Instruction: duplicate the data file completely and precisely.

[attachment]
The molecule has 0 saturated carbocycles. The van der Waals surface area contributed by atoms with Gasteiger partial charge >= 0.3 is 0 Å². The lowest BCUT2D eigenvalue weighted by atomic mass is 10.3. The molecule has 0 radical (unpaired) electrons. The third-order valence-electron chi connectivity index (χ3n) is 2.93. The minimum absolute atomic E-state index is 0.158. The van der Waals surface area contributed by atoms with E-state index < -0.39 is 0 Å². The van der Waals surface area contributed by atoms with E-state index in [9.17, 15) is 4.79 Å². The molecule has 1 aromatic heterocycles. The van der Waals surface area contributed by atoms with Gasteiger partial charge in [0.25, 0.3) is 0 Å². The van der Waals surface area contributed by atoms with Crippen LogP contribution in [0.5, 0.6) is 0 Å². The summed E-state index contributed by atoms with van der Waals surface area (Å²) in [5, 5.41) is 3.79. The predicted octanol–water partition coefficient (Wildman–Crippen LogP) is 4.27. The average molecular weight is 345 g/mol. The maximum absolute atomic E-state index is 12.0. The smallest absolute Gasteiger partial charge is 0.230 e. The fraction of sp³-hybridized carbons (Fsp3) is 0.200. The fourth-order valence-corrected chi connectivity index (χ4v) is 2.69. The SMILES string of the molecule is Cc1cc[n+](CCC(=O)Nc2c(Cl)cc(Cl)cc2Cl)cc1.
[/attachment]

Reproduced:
The molecule has 0 saturated carbocycles. The van der Waals surface area contributed by atoms with Gasteiger partial charge >= 0.3 is 0 Å². The lowest BCUT2D eigenvalue weighted by atomic mass is 10.3. The molecule has 0 radical (unpaired) electrons. The third-order valence-electron chi connectivity index (χ3n) is 2.93. The minimum absolute atomic E-state index is 0.158. The van der Waals surface area contributed by atoms with E-state index < -0.39 is 0 Å². The van der Waals surface area contributed by atoms with E-state index in [9.17, 15) is 4.79 Å². The molecule has 1 aromatic heterocycles. The van der Waals surface area contributed by atoms with Gasteiger partial charge in [0.25, 0.3) is 0 Å². The van der Waals surface area contributed by atoms with Crippen LogP contribution in [0.5, 0.6) is 0 Å². The summed E-state index contributed by atoms with van der Waals surface area (Å²) in [5, 5.41) is 3.79. The predicted octanol–water partition coefficient (Wildman–Crippen LogP) is 4.27. The average molecular weight is 345 g/mol. The maximum absolute atomic E-state index is 12.0. The smallest absolute Gasteiger partial charge is 0.230 e. The fraction of sp³-hybridized carbons (Fsp3) is 0.200. The fourth-order valence-corrected chi connectivity index (χ4v) is 2.69. The SMILES string of the molecule is Cc1cc[n+](CCC(=O)Nc2c(Cl)cc(Cl)cc2Cl)cc1.